|Title||Enhanced Zika virus susceptibility of globally invasive populations.|
|Publication Type||Journal Article|
|Year of Publication||2020|
|Authors||Aubry, F, Dabo, S, Manet, C, Filipović, I, Rose, NH, Miot, EF, Martynow, D, Baidaliuk, A, Merkling, SH, Dickson, LB, Crist, AB, Anyango, VO, Romero-Vivas, CM, Vega-Rúa, A, Dusfour, I, Jiolle, D, Paupy, C, Mayanja, MN, Lutwama, JJ, Kohl, A, Duong, V, Ponlawat, A, Sylla, M, Akorli, J, Otoo, S, Lutomiah, J, Sang, R, Mutebi, J-P, Cao-Lormeau, V-M, Jarman, RG, Diagne, CT, Faye, O, Faye, O, Sall, AA, McBride, CS, Montagutelli, X, Rašić, G, Lambrechts, L|
|Keywords||Aedes, Animals, Host Microbial Interactions, Humans, Mice, Mice, Inbred C57BL, Mosquito Vectors, Zika Virus, Zika Virus Infection|
The drivers and patterns of zoonotic virus emergence in the human population are poorly understood. The mosquito is a major arbovirus vector native to Africa that invaded most of the world's tropical belt over the past four centuries, after the evolution of a "domestic" form that specialized in biting humans and breeding in water storage containers. Here, we show that human specialization and subsequent spread of out of Africa were accompanied by an increase in its intrinsic ability to acquire and transmit the emerging human pathogen Zika virus. Thus, the recent evolution and global expansion of promoted arbovirus emergence not solely through increased vector-host contact but also as a result of enhanced vector susceptibility.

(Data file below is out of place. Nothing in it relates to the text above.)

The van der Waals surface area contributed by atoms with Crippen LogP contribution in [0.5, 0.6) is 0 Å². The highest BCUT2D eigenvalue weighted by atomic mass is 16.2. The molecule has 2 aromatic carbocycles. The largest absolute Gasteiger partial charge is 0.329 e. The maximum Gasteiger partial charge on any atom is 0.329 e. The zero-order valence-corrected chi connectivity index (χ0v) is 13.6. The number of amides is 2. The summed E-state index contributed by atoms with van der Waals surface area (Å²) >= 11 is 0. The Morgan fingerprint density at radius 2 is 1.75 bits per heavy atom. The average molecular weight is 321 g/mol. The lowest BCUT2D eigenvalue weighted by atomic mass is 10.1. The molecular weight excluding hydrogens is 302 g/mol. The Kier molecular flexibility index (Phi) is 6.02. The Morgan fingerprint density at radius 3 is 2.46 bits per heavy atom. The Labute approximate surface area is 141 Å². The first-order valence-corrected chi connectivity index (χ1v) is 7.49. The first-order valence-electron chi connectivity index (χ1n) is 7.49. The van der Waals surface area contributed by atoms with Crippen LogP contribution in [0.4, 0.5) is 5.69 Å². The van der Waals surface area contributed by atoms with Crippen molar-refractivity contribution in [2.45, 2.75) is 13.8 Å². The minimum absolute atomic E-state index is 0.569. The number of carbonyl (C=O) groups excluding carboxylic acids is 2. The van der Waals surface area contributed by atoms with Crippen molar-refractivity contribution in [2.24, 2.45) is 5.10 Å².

|Grant List||MC_UU_12014/8 / MRC_ / Medical Research Council / United Kingdom |
R00 DC012069 / DC / NIDCD NIH HHS / United States